Years ago, when I volunteered in rural Romania, the locals swapped and bartered their skills, tools and homemade produce with each other as they had been doing for many years. This way of co-operating was second nature to them, particularly in a cash-scarce culture which was the case for many back then.
Structured Skills Swap | Local £££s
Since then, I’ve come across the same idea but in a more structured format in the UK, some community-led, others facilitated by the local council and often with their own ‘currency’.
There are local LETs (Local Exchange Trading Systems or Schemes) which are local community-based mutual aid networks in which people exchange all kinds of goods and services with one another, without the need for money. Standalone projects also exist such as the Share Shed (A Library of Things) in Totnes, Devon. The project enables local people to borrow items at nominal cost so that they don’t have to buy them for themselves.
Another version of this is an ‘alternative currency’ which is used by local people and local businesses with the singular aim of strengthening the local economy and keeping locally created wealth to do just that – stay local! There are two successful cases of this – The Brixton Pound and The Totnes Pound.
The ultimate place to discover more about the latest sharing ventures across the globe has to be Shareable. Always worth popping over there if you’re looking for a dose of inspiration!
The skills swapping which happens in this way is very much part of strengthening communities at a very local level. Developing sustainable communities is often a key aspiration in any social impact plan. This made me curious about how these very same principles are built into the philanthropist’s approach at source; ie are they part of the philanthropist’s toolkit in terms of how the philanthropist always ‘does business’ in both the corporate as well as the social enterprise world?
Partnership & Collaboration - just business terms?
Partnership working and collaboration are the formal expressions used for this skill, expertise and resource sharing. However, these are the business terms and are they simply a mutually convenient way of working to progress one another’s goals? My feeling is that they make perfect sense as a way of working, however, I suspect that they arise for purely economic reasons, rather than a more heart-centred feeling of wanting to make a real and genuine difference in the world. This is probably the difference between the straightforward business and the social enterprise models (and the many variations that inhabit the spectrum between these two points).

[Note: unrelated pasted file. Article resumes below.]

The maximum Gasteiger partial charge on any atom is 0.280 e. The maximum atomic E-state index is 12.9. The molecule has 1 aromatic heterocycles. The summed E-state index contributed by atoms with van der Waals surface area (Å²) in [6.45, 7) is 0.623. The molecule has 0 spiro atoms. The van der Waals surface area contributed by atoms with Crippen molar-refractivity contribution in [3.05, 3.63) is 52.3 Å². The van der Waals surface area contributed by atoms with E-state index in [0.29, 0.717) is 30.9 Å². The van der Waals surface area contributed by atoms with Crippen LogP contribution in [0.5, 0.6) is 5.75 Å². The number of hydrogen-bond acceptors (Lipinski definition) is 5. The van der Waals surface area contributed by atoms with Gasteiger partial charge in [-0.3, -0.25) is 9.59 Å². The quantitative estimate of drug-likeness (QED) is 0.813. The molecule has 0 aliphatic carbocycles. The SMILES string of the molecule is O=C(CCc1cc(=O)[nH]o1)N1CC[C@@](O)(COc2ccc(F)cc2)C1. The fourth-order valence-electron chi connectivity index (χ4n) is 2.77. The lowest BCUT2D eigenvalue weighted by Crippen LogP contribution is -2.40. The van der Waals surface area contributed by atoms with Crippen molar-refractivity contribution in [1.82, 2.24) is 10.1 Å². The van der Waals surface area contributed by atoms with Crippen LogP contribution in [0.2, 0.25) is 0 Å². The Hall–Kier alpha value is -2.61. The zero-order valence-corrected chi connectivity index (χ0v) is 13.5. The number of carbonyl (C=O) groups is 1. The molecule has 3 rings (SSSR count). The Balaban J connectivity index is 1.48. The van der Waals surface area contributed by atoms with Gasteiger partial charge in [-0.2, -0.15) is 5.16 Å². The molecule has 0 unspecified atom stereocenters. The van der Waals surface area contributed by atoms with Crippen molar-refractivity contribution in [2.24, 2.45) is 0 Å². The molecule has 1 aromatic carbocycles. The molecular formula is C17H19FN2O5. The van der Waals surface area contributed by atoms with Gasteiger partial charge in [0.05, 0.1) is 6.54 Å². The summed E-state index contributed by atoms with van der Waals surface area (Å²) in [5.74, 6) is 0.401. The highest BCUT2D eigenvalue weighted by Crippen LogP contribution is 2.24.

I recently had a personal and unexpected skill swapping experience that is what prompted this conversation. I am an active member in several Virtual Assistant Groups on Facebook. In one of these, the Group Admin recently posted a thread inviting group members to ‘barter their skills’. This generous offer – with no price tag or sales motivation attached – triggered a hive of activity on the thread with 250+ responses! It empowered the group members to work together to find solutions to each of their individual business development challenges by pooling their skills and talents. It doubtless sparked lots of new connections in the process too!
Heart-centred, Organic Skill Swaps
I too proffered my skills – mentoring newbie virtual assistants (VAs) in exchange for an extra pair of virtual hands to help with my back office admin tasks. I’m mentoring two newbie VAs now and, as well as thoroughly enjoying the experience, hope to add value in exchange for some much-needed admin support. As if so often the case in these more heart-centred transactions, there are other unplanned spin offs that are genuine benefits. As well as admin support, the mentees and I are now in a (no fee paying) client – contractor relationship. As well as mentoring, the VAs are also navigating their first client relationship and can use this experience to hone their skills for when they sign up their first real client.
This is a shout out to all #philanthropists (new and established), social entrepreneurs and everyone creating a positive change in the world: do you integrate skill swapping into your culture? If you already do it, tell me more! If you’re not there yet, then let’s talk about how you plan to do it! Please share your experiences and inspire others. Thank you.